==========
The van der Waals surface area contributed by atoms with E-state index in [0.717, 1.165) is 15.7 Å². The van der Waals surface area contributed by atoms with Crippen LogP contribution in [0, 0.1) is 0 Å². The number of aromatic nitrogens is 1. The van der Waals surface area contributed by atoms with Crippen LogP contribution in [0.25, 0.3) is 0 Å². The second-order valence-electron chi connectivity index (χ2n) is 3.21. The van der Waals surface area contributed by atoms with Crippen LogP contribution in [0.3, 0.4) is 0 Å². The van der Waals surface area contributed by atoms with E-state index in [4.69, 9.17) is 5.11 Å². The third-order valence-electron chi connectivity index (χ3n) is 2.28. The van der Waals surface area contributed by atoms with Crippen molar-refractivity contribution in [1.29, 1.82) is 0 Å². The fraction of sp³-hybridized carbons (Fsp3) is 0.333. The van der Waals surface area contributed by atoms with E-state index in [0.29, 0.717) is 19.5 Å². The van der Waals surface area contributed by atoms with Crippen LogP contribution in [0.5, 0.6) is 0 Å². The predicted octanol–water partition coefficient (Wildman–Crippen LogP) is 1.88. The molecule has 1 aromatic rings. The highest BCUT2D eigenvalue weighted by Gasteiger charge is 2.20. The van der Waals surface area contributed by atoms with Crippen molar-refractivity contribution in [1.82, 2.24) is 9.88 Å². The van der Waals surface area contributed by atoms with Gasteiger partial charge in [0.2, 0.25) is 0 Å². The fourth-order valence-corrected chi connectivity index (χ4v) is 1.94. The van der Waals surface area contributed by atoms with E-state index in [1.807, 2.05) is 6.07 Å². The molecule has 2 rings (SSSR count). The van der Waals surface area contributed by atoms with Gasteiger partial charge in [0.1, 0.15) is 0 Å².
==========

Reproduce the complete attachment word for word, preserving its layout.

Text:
The van der Waals surface area contributed by atoms with E-state index in [0.717, 1.165) is 15.7 Å². The van der Waals surface area contributed by atoms with Crippen LogP contribution in [0, 0.1) is 0 Å². The number of aromatic nitrogens is 1. The van der Waals surface area contributed by atoms with Crippen LogP contribution in [0.25, 0.3) is 0 Å². The second-order valence-electron chi connectivity index (χ2n) is 3.21. The van der Waals surface area contributed by atoms with Crippen LogP contribution in [0.3, 0.4) is 0 Å². The van der Waals surface area contributed by atoms with E-state index in [4.69, 9.17) is 5.11 Å². The third-order valence-electron chi connectivity index (χ3n) is 2.28. The van der Waals surface area contributed by atoms with Crippen molar-refractivity contribution in [1.29, 1.82) is 0 Å². The fraction of sp³-hybridized carbons (Fsp3) is 0.333. The van der Waals surface area contributed by atoms with E-state index in [0.29, 0.717) is 19.5 Å². The van der Waals surface area contributed by atoms with Crippen LogP contribution in [0.5, 0.6) is 0 Å². The predicted octanol–water partition coefficient (Wildman–Crippen LogP) is 1.88. The molecule has 1 aromatic rings. The highest BCUT2D eigenvalue weighted by Gasteiger charge is 2.20. The van der Waals surface area contributed by atoms with Crippen molar-refractivity contribution in [1.82, 2.24) is 9.88 Å². The van der Waals surface area contributed by atoms with Gasteiger partial charge in [0.2, 0.25) is 0 Å². The fourth-order valence-corrected chi connectivity index (χ4v) is 1.94. The van der Waals surface area contributed by atoms with E-state index in [1.807, 2.05) is 6.07 Å². The molecule has 2 rings (SSSR count). The van der Waals surface area contributed by atoms with Gasteiger partial charge in [0.1, 0.15) is 0 Å².